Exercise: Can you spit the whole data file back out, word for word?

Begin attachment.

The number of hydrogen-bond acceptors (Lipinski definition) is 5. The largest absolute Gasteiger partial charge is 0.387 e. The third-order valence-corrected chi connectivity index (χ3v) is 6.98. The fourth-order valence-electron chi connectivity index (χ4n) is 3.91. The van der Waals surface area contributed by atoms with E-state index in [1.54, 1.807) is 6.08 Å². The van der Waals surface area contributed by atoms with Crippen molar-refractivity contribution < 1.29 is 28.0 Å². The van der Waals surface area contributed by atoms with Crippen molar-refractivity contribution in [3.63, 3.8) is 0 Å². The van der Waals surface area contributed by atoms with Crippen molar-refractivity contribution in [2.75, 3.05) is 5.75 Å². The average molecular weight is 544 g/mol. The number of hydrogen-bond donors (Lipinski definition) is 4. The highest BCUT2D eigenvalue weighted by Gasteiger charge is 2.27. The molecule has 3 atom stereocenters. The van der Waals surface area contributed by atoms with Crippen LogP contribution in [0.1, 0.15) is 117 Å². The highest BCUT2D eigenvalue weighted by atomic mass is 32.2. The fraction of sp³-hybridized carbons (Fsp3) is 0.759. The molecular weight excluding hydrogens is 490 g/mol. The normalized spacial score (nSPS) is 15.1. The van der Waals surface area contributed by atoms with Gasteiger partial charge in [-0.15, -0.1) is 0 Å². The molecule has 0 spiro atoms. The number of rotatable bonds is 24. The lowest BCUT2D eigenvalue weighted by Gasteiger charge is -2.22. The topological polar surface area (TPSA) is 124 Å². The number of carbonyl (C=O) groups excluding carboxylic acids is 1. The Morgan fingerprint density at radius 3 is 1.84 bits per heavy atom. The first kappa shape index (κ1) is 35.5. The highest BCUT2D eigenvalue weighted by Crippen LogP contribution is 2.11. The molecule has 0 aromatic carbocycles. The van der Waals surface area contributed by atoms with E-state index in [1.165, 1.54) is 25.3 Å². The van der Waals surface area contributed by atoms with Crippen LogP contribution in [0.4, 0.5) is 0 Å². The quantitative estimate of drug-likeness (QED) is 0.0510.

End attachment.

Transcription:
The number of hydrogen-bond acceptors (Lipinski definition) is 5. The largest absolute Gasteiger partial charge is 0.387 e. The third-order valence-corrected chi connectivity index (χ3v) is 6.98. The fourth-order valence-electron chi connectivity index (χ4n) is 3.91. The van der Waals surface area contributed by atoms with E-state index in [1.54, 1.807) is 6.08 Å². The van der Waals surface area contributed by atoms with Crippen molar-refractivity contribution < 1.29 is 28.0 Å². The van der Waals surface area contributed by atoms with Crippen molar-refractivity contribution in [3.63, 3.8) is 0 Å². The van der Waals surface area contributed by atoms with Crippen molar-refractivity contribution in [2.75, 3.05) is 5.75 Å². The average molecular weight is 544 g/mol. The number of hydrogen-bond donors (Lipinski definition) is 4. The highest BCUT2D eigenvalue weighted by Gasteiger charge is 2.27. The molecule has 3 atom stereocenters. The van der Waals surface area contributed by atoms with Crippen LogP contribution in [0.1, 0.15) is 117 Å². The highest BCUT2D eigenvalue weighted by atomic mass is 32.2. The fraction of sp³-hybridized carbons (Fsp3) is 0.759. The molecular weight excluding hydrogens is 490 g/mol. The normalized spacial score (nSPS) is 15.1. The van der Waals surface area contributed by atoms with Gasteiger partial charge in [-0.15, -0.1) is 0 Å². The molecule has 0 spiro atoms. The number of rotatable bonds is 24. The lowest BCUT2D eigenvalue weighted by Gasteiger charge is -2.22. The topological polar surface area (TPSA) is 124 Å². The number of carbonyl (C=O) groups excluding carboxylic acids is 1. The Morgan fingerprint density at radius 3 is 1.84 bits per heavy atom. The first kappa shape index (κ1) is 35.5. The highest BCUT2D eigenvalue weighted by Crippen LogP contribution is 2.11. The molecule has 0 aromatic carbocycles. The van der Waals surface area contributed by atoms with E-state index in [1.165, 1.54) is 25.3 Å². The van der Waals surface area contributed by atoms with Crippen LogP contribution in [0.4, 0.5) is 0 Å². The quantitative estimate of drug-likeness (QED) is 0.0510.